Small front garden ideas – 10 designs for tiny spaces

These small front garden ideas, from cocooning hedges to low maintenance luxury, will turn yours into a stylish outdoor space

Small front garden ideas with grass, a wooden bench and wisteria climbing the red brick house exterior.
(Image credit: Polly Eltes)

Getting smart with your small front garden ideas means you can offer a grand welcome to visitors using even the tiniest of plots

Just because your favorite garden ideas won’t fit in your space, it doesn’t mean you shouldn’t plan, nurture and care for it. Not only is a front garden the first impression any visitor will have of your home, but it’s also a more rewarding space than you may think. 

‘People need people,’ says garden designer Helen Elks-Smith, 'and for adults and children alike, front gardens have the potential to be a great way to meet neighbors and the wider community, and are often very social spaces.’ 

‘Having something to garden can be very welcome, and as the front and rear of a house will have different shade levels, it offers the opportunity to grow a different palette of plants.’ 

Small front garden ideas

Whether you’re looking to make your front garden feel bigger, more welcoming, or even more private, we asked the experts for their tips, and sought out some stunning small front garden ideas to help make yours a space to be proud of.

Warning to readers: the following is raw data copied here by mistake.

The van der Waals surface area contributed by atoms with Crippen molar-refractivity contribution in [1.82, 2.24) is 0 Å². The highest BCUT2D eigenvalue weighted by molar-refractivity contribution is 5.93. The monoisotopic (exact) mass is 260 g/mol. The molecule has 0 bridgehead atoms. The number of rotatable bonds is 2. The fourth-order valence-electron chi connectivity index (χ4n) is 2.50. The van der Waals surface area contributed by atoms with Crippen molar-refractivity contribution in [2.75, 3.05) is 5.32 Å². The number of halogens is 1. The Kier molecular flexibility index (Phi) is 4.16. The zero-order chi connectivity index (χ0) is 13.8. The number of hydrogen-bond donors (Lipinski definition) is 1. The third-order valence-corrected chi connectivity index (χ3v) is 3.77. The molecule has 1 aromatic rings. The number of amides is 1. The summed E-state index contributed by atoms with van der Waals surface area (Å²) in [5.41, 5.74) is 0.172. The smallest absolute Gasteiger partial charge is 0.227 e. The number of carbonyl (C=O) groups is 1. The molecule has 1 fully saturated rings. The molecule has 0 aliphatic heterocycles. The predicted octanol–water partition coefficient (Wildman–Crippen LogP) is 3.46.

And, of course, you can use front garden ideas for spaces large and small to enhance your back garden, too.

1. Ensure there are no planting gaps

A front garden with dense planting including dark maroon tulips.

(Image credit: Rosemary Coldstream)

In small front garden ideas, making the most of space is everything – so strategize your planting to make sure there are no gaps at any time of year.

When considering how to plan a garden, Elks-Smith advises: ‘Small gardens work well if they have a single simple idea rather than trying to cram too much into it.

'Choose plants carefully, and select those that offer something in three seasons out of four. If less, they need to have the wow factor and not leave big gaps. 

'In small spaces, gaps tend to throw the composition out of balance. Bulbs are really useful for seasonal gaps and take up little space.’ 

2. Climber plants add impact without taking up ground space

An example of very small front garden ideas with climbing plants up a white house beside the front door, with gray patio.

(Image credit: Future / Alicia Taylor)

If planting space is really at a premium, think vertically for some of the best small garden ideas

‘Drape the terraces and perimeter walls with vines, like jasmine and honeysuckle,’ suggests Mintee Kalra, landscape designer and Peruse co-founder. 

Vertical garden ideas, including climber plants, will cater for your floral desires by using your home's walls as a structure upon which to bloom. In this example, plants wind their way up the walls of the house to provide a charming frame to the entrance.